This month, the ace journal club discussed
“Heterosexuality and ‘the Labour of Love’: A Contribution to Recent Debates on Female Sexual Dysfunction” by Thea Cacchioni (2007). https://journals.sagepub.com/doi/abs/10.1177/1363460707078320 (requires journal access)
The journal club meets once a month on Discord, using text or voice as club members prefer. We discuss a variety of academic works in ace studies, ranging from gender studies to psychology. Don’t worry about journal access, we can provide access. If you’re interested, please e-mail me at email@example.com for an invite.
Our discussion notes are below the fold.
This study used qualitative interviews to explore women’s perceptions of their sexual problems and their treatment.
Discipline, Performance, and Avoidance
– The paper describes three types of labor that women undertake to address their sexual problems. Discipline work is trying to change one’s mental and physical response to have experiences viewed as more desirable. Performance work is play acting as if everything is fine, pretending to already have a fantastic experience. Avoidance work is finding delicate ways to get out of sex without bluntly rejecting people.
– Discipline is the solution often advised by self-help and medical authorities, whereas the other two might arise from people trying to avoiding confrontation.
– We talked about how these types of labor could be non-consensual, to the extent that women are doing something that is a negative experience.
– This work is often undertaken in pursuit of an “authentic” desire to experience emotional or corporeal pleasure, the but the author expresses skepticism about our ability to distinguish that from social pressures. This reminded us of the distinction that some aces make between intrinsic and extrinsic sexual desire, a distinction that we think may not be so tidy.
– We also discussed possible issues with this categorization scheme. For example, a failure of discipline oneself may lead to people faking it. Some discipline advises that people try performance, with the idea that the feelings will follow.
– The paper argues that women may undertake this labor because they’re financially dependent on their partners. We thought this was interesting, as we don’t often hear people talking about sexual violence as financial issue. Likewise, in an ace context, liberating people from unwanted sex may involve finding alternative sources of financial security.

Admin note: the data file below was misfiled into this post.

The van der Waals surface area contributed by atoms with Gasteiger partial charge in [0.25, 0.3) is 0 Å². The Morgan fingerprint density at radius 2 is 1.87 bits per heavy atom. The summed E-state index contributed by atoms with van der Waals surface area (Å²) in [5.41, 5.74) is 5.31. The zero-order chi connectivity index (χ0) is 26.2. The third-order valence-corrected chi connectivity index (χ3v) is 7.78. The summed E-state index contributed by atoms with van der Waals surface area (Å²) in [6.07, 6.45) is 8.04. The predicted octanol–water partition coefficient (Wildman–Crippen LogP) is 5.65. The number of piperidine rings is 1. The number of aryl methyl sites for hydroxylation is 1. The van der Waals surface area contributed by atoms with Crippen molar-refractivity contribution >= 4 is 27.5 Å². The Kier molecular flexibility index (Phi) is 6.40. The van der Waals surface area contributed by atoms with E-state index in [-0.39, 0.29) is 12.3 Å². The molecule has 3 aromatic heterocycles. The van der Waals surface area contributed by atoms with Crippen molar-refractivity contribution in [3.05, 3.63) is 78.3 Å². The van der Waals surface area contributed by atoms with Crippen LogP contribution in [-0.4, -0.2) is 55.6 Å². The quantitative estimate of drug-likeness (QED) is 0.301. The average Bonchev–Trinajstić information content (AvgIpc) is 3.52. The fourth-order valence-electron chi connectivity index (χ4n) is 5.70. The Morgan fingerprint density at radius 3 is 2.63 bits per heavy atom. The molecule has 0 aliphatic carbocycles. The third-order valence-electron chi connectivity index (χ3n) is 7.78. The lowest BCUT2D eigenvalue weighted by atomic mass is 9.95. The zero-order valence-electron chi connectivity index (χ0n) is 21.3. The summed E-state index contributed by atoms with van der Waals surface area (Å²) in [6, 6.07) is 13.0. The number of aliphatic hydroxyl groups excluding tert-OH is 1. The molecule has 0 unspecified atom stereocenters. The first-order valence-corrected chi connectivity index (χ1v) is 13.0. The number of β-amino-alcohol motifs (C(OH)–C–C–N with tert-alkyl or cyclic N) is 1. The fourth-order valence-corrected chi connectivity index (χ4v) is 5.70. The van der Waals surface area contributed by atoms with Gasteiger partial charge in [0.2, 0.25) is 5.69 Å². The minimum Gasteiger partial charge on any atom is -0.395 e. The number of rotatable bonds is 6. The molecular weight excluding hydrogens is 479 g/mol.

– Although none of the women in the survey identified as asexual, if some of the quotes were mixed with ace quotes we would be unable to distinguish them. For instance “I’ve never enjoyed it [sex].” or someone saying they didn’t understand why people “thought sex was enjoyable”.
– This demonstrates the point that it doesn’t really make sense to treat ace experiences as completely distinct from those who don’t identify as asexual, as there is a lot of overlap and common cause here.
– Some of the narratives ended with people deprioritizing sex, with this apparently being a positive outcome. This is exactly the sort of thing people get out of an ace identity.
– We also argued over the possibility that maybe some of these women might not benefit from an ace identity. For example, some women temporarily stepped away from sex and came back to it later. This is compatible with an asexual or gray-asexual identity, although some people with those experiences may prefer not to identify as ace.
– The purpose of the ace community is not necessarily to produce more ace-identifying people, but to present solutions to people, allowing them to escape from potentially violent situations.
– It would be interesting to hear how these women might have reacted if the interviewer asked them what they thought of asexuality.
– “Sex work” typically refers to wage labor, and has been used that way dating back to the 1970s. The author appears to be unaware of this meaning though, and using “sex work” to essentially mean emotional labor in the context of sex.
– The author discusses the “healthicization” of sex, referring to the process of bringing it into a health framework, treating it more and more as a health issue.
– “Male sex drive discourse” is a discourse that “positions ‘men’s sexuality as directly produced by a biological drive’, creating ‘insatiable’ sexual needs which women are expected to fulfill.”
– The paper also refers to “compulsory intercourse” at one point. This reminds us of the now-common term “compulsory sexuality”, which was not extant and the time this paper was published. “Compulsory intercourse” is more specific, as it specifically relates to sexual intercourse rather than sexuality more broadly.
I love this because it seems like people rarely talk about figuring out how to have sex as “work” (or in the case of this paper, more like “figuring out how to have sex in a way that’s acceptable to one’s male partner”, which, uh, is very real, but also not cool how that’s the assumption). But yeah in my experience it is *work*, it isn’t “natural” or anything like that. And honestly I wonder to what extent it’s like that for women who actually are heterosexual- there seem to be a lot of inconsistent messages on this.
A few links where I’ve talked about this “work” –
“I don’t really use the “no sexual attraction” definition anymore” https://tellmewhytheworldisweird.blogspot.com/2022/02/asexual-definition.html
“Being Asexual in Pregnancy World” https://tellmewhytheworldisweird.blogspot.com/2021/12/being-asexual-in-pregnancy-world.html